• Binding Head Machine Screws: These have large, flat heads with an undercut to the base, allowing electricians to bind stranded electrical wire securely, without risk of chafing or fraying.
  • Truss Head Machine screws: These have a low, flat head profile, and they are designed to maximize the surface area, making them a great alternative to using washers for affixing thin substrates.

Slotted Brass Machine ScrewMachine Screw Sizes

Machine screws and bolts cover a huge range of shapes, styles, and sizes, and the lack of a universal standard dictating machine screws sizes further confuses the issue. For a start, there is the age-old conflict between metric and imperial sizing, and manufacturers adopt different conventions for comparing length, diameter, grade, and thread coarseness.

Machine Screw Diameter

The American Standard for describing machine screw diameter uses a number between #0 and #14 to describe the vast majority of machine screws. A #0 machine screw is .06 inches, and the size increments are at .013 inch intervals. After #14, sizes are given as fractions of an inch, and the general convention is to refer to these larger machine screw diameters as machine bolts. Tiny machine screws are often given the designations #00 and #000, although these are uncommon.

Metric machine screw diameters are given in millimeters, and are prefixed by the letter ‘M,’ to prevent confusion with US conventions.

Machine Screw Thread Sizes

Another important specification is the thread size, which determines the potential uses of a machine screw. Coarse threads are easy to turn, grip better in soft materials, and are less likely to suffer from cross threading, an important consideration if power tools will be used with the screw. However, where high strength is needed, or for applications where vibration is a problem, finer threads are a better choice.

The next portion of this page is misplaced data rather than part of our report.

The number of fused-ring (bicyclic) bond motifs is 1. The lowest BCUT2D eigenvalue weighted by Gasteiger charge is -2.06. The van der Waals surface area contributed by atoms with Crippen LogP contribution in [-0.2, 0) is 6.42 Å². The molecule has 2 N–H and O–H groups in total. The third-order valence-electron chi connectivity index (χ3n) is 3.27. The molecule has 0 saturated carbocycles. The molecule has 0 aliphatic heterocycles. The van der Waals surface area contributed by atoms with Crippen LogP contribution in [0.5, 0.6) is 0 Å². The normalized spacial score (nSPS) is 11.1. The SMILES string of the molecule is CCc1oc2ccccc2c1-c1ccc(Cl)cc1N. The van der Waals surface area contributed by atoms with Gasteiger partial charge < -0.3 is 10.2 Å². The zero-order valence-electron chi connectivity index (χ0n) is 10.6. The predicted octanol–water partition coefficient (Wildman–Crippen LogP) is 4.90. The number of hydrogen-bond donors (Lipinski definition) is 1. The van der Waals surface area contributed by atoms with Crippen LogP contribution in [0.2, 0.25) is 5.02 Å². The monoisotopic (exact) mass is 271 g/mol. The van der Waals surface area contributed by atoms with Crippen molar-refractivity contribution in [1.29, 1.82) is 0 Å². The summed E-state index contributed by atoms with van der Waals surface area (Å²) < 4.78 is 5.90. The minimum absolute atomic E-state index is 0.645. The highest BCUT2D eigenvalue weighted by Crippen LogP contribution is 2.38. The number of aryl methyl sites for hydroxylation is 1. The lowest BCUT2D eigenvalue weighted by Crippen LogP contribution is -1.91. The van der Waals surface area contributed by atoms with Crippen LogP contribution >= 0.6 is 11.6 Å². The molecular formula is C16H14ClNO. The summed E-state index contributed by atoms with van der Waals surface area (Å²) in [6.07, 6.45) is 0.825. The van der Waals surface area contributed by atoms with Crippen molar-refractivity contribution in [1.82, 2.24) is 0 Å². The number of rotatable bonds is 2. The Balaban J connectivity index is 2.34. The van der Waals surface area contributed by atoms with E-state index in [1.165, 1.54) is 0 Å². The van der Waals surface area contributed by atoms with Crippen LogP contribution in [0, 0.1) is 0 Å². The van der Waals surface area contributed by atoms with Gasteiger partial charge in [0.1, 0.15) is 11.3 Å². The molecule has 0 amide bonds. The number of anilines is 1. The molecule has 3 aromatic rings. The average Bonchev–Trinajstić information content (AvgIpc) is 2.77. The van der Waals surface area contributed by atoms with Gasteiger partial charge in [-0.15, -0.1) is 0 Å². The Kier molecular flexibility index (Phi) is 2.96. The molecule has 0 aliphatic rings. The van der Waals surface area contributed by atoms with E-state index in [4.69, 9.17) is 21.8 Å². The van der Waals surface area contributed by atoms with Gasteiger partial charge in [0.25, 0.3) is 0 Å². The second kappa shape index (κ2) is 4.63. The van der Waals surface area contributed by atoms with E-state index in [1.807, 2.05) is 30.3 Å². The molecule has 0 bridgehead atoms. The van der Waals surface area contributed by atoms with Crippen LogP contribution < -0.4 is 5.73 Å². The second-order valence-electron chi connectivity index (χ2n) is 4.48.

The American Standard System measures threads per inch, allowing thread density to be checked with a thread gauge. This system also uses a naming convention for machine screws, nuts, and bolts, giving extra clarity.

  • UNC Coarse Machine Screws: 24 Threads Per Inch for a #10 screw
  • UNF Fine Machine Screws: 32 Threads Per Inch for a #10 screw

Some manufacturers use UC and UF, or UNRC and UNRF, but these terms are interchangeable. There are other common measurements, and the exact number of threads per inch will vary for larger bolts, but the buyer will know that a #10 UNC bolts will match a #10 UNC insert, making it easier to buy machine screws online.

Metric machine screw thread densities are defined by the distance between the threads in millimeters.

Machine Screw Thread Classes

Machine screw thread classes define the tolerance, describing how loosely or tightly the nut or machine screw insert fits the screw. These are given as a number from 1 – 3, with an ‘A’ designation for external threads on a screw or bolt, and ‘B’ for the internal thread of nuts and inserts.

The vast majority are 2A or 2B, indicating average tolerance. For high-vibration applications, tight-fitting thread class ‘3’ screws are often used, because they resist stripping and loosening through vibration, making them popular in the aerospace industry. Thread class 1 is rare, used only where corrosion or dirt could cause the nut and bolt to jam. Unless specified, most machine bolts and nuts are class 2A and 2B.

Machine Screw Length

The length of the machine screw is measured from the base of the screw head to the tip, and is given in inches or millimeters depending upon the exact standard. Inch measurements are given as fractions or as decimals: i.e. ¼” or 0.25”

Machine Screw Size Codes

There are a number of formats used to describe machine screw dimensions, and understanding these is the key to buying the right size for the job.